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Yes, masks are still required on Muni—for now

You can now get your groceries without a mask, go to class without a mask and hit the treadmill without a mask. But it won’t be until at least another month until it’s masks off on San Francisco’s buses and trains. 

That’s because of a federal mask requirement from the Transportation Security Administration that was continued through April 18 and requires masking on public transportation across the country. That includes local agencies like the San Francisco Municipal Transportation Authority, Bay Area Rapid Transit and Caltrain. 

SFMTA Director Jeffrey Tumlin answered questions at last week’s board meeting about the mandate, saying he’s coordinating with transit heads across the region—all of whom are planning to follow federal and local health guidelines. If the federal government lifts its travel mask mandate next month and local health directors don’t step in on April 18 to issue a new one, his agency plans to follow suit and San Franciscans will be allowed to ride transit mask-free. 

“We’ve actually been quite grateful that the federal government has set consistent rules for all of us,” Tumlin said. “We are in general agreement that we will simply follow what the health directors and federal government tell us to do.”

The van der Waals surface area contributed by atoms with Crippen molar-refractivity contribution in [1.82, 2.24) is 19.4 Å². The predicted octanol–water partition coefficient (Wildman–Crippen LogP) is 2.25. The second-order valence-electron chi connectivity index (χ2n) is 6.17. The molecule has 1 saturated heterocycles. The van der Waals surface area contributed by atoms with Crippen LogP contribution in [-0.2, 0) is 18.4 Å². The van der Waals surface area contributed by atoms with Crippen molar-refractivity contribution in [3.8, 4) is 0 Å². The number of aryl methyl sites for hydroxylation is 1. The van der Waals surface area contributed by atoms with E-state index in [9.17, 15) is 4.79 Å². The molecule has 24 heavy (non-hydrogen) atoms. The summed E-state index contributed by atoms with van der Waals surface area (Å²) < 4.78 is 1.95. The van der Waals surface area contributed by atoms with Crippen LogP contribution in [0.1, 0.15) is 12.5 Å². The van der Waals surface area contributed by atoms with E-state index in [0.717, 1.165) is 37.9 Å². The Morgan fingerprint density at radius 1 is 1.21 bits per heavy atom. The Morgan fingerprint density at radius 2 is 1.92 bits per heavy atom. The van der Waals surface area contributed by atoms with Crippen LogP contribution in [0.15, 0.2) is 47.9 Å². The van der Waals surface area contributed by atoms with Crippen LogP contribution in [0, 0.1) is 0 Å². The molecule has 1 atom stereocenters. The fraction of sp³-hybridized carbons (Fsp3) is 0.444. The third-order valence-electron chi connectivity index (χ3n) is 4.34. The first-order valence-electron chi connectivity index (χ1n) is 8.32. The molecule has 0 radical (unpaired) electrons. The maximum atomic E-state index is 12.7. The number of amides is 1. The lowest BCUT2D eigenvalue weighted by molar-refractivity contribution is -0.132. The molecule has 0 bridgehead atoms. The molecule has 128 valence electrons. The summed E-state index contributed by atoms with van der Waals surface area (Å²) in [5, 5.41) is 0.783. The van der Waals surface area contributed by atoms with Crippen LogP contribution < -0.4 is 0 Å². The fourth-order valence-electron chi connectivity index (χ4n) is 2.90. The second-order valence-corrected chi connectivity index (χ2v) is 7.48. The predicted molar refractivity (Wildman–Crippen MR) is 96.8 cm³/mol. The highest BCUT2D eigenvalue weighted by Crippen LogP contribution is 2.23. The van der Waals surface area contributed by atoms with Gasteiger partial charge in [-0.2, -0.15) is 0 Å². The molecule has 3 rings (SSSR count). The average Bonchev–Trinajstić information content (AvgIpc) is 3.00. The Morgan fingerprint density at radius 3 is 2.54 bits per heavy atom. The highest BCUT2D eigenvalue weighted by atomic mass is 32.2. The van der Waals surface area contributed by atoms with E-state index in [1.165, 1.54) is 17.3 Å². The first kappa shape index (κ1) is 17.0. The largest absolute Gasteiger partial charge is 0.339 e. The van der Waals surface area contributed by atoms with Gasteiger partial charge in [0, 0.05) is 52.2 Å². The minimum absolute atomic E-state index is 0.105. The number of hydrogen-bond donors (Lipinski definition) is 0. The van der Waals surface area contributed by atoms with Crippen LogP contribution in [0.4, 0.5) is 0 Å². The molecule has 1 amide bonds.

Transit riders will be allowed to continue to wear masks if they prefer, and drivers will follow the same guidelines as riders. 

Private rideshare companies are also following the federal order. Lyft spokesperson Gabi Condarco-Quesada wrote in an email to The Standard that the company will continue to require passengers and drivers to stay masked until the federal rules are lifted. These are the same rules that govern airports, and are the reason travelers won’t be taking off their masks at San Francisco International Airport or on airplanes soon either. 

Tumlin said at the meeting he understands that lifting the mask mandate on public transportation may make some riders nervous, but said that public transportation is no less safe to people than other public spaces. 

“It has been demonstrated that public transit is one of the safest places you can be,” Tumlin said. “It can’t be the only place where we’re required to wear a mask.”